Teaching Shakespeare!

A Folger Education Blog

Posts By: Caitlin Griffin

So quick bright things come to confusion.

Opening weekend has come and gone for Julian Fellowes’s new version of Romeo and Juliet in cinemas, and the numbers were not good. I wouldn’t bring this up again so soon, but for a quote from Fellowes which appeared in an article from BBC News last week: “When people say we should have filmed the original,… Continue Reading »

Ay, there's the point… over there.

Yesterday I stumbled upon this video from Australia’s ABC in 2011 about Shakespeare and his hip relevance to today’s audience. Excited, I started the video, and felt my face twist into a confused squint. A lot of their statements are great! Shakespeare was a great writer. His plays have survived for centuries. His language can… Continue Reading »

Censoring Shakespeare

Shakespeare’s plays are considered by many to be the pinnacle of high art – lovely language with high philosophy and idealized characters. But not everyone is ideal, and many words and turns of phrases are… well… not exactly dinner-table talk.  Shakespeare was writing to be entertaining, and his Elizabethan audience was just as entertained by… Continue Reading »

Tragedies… for Kids!

Earlier this week we were approached by a performing group who was going to use Romeo and Juliet for the first time with their young audience. They were concerned with how to tell the end of the story without being too disturbing or too blase – getting the lesson across without traumatizing their audience. We’ve been… Continue Reading »

Extra Credit: Romeo and Juliet on Film

As you’re probably well aware, there are bazillions of versions of Romeo and Juliet on film. From the silent era through the present day, the pair has inspired countless adaptations from the faithful to the fun-house.  Below I’m listing a few of my favorites, but please share your favorites in the comments! When I was growing… Continue Reading »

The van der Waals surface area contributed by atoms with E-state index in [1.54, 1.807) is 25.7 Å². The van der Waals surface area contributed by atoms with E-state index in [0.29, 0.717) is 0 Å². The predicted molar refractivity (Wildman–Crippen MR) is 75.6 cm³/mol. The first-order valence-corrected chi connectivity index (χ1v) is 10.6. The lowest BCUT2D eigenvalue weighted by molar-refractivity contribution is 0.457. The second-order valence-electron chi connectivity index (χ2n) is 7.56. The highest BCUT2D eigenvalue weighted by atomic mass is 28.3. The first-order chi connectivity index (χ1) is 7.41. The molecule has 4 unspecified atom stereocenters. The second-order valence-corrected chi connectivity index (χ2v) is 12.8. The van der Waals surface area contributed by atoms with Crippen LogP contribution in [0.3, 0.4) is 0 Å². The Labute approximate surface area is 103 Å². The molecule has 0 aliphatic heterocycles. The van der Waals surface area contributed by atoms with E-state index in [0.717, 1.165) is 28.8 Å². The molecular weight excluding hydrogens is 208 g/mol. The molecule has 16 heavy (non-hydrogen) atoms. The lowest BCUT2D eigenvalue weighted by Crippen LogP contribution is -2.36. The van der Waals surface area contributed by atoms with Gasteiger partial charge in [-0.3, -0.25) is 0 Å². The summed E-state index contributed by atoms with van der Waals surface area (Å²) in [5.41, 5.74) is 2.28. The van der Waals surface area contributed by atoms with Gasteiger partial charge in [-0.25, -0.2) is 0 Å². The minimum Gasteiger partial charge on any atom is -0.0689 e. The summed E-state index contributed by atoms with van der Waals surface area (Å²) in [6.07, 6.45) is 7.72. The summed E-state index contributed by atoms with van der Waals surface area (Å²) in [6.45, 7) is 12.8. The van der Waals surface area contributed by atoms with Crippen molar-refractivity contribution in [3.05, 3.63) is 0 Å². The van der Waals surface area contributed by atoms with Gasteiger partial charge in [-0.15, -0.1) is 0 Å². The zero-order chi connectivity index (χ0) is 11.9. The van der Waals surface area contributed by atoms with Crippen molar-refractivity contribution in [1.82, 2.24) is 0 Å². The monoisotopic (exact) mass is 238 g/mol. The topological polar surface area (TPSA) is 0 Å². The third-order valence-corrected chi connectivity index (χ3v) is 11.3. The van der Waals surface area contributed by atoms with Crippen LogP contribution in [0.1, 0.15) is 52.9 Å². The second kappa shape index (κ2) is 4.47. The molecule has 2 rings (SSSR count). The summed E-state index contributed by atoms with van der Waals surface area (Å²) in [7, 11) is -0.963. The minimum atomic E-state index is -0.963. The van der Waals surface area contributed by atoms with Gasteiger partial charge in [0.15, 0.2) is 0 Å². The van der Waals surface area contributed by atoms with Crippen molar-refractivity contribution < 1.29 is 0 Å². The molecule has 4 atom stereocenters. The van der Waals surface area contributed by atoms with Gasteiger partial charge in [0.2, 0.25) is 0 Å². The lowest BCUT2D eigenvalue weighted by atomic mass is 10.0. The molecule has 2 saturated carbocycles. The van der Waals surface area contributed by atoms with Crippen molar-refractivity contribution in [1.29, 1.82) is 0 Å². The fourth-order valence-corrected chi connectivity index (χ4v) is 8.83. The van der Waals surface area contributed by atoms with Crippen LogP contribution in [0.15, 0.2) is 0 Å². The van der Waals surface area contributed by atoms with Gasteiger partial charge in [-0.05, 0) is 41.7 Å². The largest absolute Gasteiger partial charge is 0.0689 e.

Extra Credit: Romeo and Juliet

After spending so much time in the original texts of Romeo and Juliet this month to compare them to the Fellowes’s adaptation (billed in ads as “Shakespeare’s,” hence the frustration), I went home to my very large shelf of Shakespearean adaptations to remind myself of some great examples of how that text has been explored in different ways…. Continue Reading »

Shall I Compare Thee to a Quarto?

It seems we’re not alone in our disappointment with Julian Fellowes’s adaptation of Romeo and Juliet (sans Shakespeare’s words). While the language still sounds lofty, they’re not Shakespeare’s word choices – and that’s a big deal. Terry Guerin suggested in the comments that one of the quotes was perhaps based on First or Second Quarto language… Continue Reading »

Plays of Preference

I was speaking with Folger Theatre’s resident Dramaturg, Michele Osherow, this morning as she prepared for an on-camera interview. While catching up, I mentioned that my husband would be working on a performance of Measure for Measure during his first year of graduate school – one of my least favorite plays. Michele replied that Measure for Measure is… Continue Reading »

Wherefore art thou NOT Shakespeare?

[youtube=http://www.youtube.com/watch?v=jTGWNHa1wIQ&w=400&h=225] Well, that’s a disappoinment. A closer watch of the trailer for the upcoming Romeo and Juliet adapted by Julian Fellowes reveals that the play has not only been adapted as a screenplay (which is all well and good), but has also had its language adapted. Sneakily, too, it took awhile for the differences from the lines used… Continue Reading »

Summer Reading

We’ve told you plenty about our new favorite books: How to Teach Your Children Shakespeare and A Horse with Wings, both of which were featured presentations by the authors during our Conference on Teaching Shakespeare in the Elementary Classroom this week. Now that you’re in “summer-mode,” though, maybe you’d prefer a little something more to explore your… Continue Reading »

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